Stephen Hawking’s coolness is therefore complex, but I think it has mostly to do with his willingness and ability to explain his field of expertise to the world. That is what has made a scientist working in an otherwise obscure field into a celebrity and a treasure.

Also, he has written his books in an incredibly tedious fashion. I broke my left wrist 10 years ago and had to type with one hand for a couple of months. I thought I would go mad (thank goodness it was before my blogging career). Hawking’s dedication to communicating to the public is all the more impressive when you think what he has to go through physically in order to do it.

Stephen Hawking’s 70th birthday in on January 8th, in two days. Happy Birthday, Stephen, and thanks for being so cool.

10 responses so far

10 thoughts on “Why Stephen Hawking is Cool”

  1. tmac57 says:

    Terri Gross recently did an interesting interview with Kitty Ferguson about her biography of Hawking called ‘Stephen Hawking:An Unfettered Mind’. It sounds like an interesting book as well.

    here’s a link to the Fresh Air interview :


  2. HHC says:

    From another blog, I learned that Stephen Hawking was properly diagnosed at 21 years of age. He has had educational opportunities at Oxford University and has achieved in England. Certainly, he will have a happy celebration in England.

    Unfortunately, attitudes in college preparation of disabled students for careers has not always been enlightened. My favorite quote comes from a bright disabled female student at UIUC in the seventies. She traveled everywhere in her wheel chair. But she was counseled on campus to not pursue librarian science because she would not be able to reach the top shelves. I knew many frustrated disabled students who were counseled away from careers because of their physical disabilities.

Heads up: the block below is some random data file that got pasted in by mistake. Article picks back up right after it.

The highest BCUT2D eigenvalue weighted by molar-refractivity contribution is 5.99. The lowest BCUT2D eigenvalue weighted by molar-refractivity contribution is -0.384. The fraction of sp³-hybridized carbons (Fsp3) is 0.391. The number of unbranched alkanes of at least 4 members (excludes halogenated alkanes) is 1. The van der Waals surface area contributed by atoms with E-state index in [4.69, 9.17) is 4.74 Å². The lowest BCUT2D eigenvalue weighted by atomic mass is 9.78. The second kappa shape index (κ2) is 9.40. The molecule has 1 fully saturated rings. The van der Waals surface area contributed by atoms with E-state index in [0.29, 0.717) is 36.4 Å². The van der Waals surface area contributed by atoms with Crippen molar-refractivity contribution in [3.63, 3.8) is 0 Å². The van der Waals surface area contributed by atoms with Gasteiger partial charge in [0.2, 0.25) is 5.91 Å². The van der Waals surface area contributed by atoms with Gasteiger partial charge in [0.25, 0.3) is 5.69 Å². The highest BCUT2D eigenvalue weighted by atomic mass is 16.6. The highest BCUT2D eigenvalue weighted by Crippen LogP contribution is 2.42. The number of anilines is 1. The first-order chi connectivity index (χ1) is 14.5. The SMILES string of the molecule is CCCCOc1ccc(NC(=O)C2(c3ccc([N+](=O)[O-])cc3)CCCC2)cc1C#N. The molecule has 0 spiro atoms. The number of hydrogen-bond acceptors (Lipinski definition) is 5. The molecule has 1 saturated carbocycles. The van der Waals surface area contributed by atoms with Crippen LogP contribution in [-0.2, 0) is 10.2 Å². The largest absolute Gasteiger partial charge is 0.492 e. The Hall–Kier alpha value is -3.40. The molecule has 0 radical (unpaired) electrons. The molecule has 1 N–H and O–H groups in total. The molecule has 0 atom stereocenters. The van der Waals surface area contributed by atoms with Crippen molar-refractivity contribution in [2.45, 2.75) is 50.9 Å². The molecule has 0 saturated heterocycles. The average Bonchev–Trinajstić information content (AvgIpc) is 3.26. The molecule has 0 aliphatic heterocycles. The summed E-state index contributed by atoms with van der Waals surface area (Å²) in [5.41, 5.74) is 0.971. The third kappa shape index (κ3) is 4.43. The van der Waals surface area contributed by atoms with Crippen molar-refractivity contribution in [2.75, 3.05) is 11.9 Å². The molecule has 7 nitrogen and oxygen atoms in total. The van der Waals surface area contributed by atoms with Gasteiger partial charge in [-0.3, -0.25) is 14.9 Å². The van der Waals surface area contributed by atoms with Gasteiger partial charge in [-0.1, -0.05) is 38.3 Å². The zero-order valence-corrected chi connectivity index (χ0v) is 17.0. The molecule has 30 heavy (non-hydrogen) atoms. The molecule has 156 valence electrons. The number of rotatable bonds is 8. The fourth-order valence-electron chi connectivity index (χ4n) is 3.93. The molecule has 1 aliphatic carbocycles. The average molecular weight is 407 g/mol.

3. triptik says:

    Part of what makes him “cool” is that he also demonstrates a good sense of humor, about science, God, himself… He’s been on the Simpsons several times, and also Futurama, Star Trek… And his public presentations are not just educational, they’re entertaining.

    He is a serious scientist, but he doesn’t seem to take it too seriously. Where other scientists you see in documentary programs and the like seem very stern and stuffy and hardly crack a smile, he catches you off-guard with some quip or example or mental image that is genuinely funny.

    As a result of that humor he seems very approachable, and that just adds to the cool.

  4. banyan says:

    Wouldn’t Thomas Edison predate Einstein as the first science celebrity? Or does he not count because he was a mere engineer. 😉

  5. cwfong says:

    Ben Franklin?

  6. geopaul says:

    Hawking and Elvis…both on January 8th. How cool is that?

    Newton, Watt, Maxwell, Darwin, Tesla were all surely in the same class of celeb scientists, no?

  7. PharmD28 says:

    Just finished watching his special that is on netflix…episode 3 rocked my world….being that I am so ignorant about cosmology and the likes….

  8. There were famous scientists per- Einstein, but none were household names and true world class celebrities before Einstein.

  9. pro.reason says:

    If you did the “Off the Top of Your Mind” Test to the average person asking, Name a popular scientist, wouldn’t Stephen Hawking be in at least the top 3? The fact is, “popular scientist” is an oxymoron, with few exceptions. He’s one… and there you go.

    As always thanks for all you do, Steve.

  10. Captain Quirk says:

    I remember reading about Hawking radiation when I was a kid. Hawking and Einstein were inspirations to pursue physics, which I have known I wanted to do since I was 14 (though mathematician was tough competition as a career preference).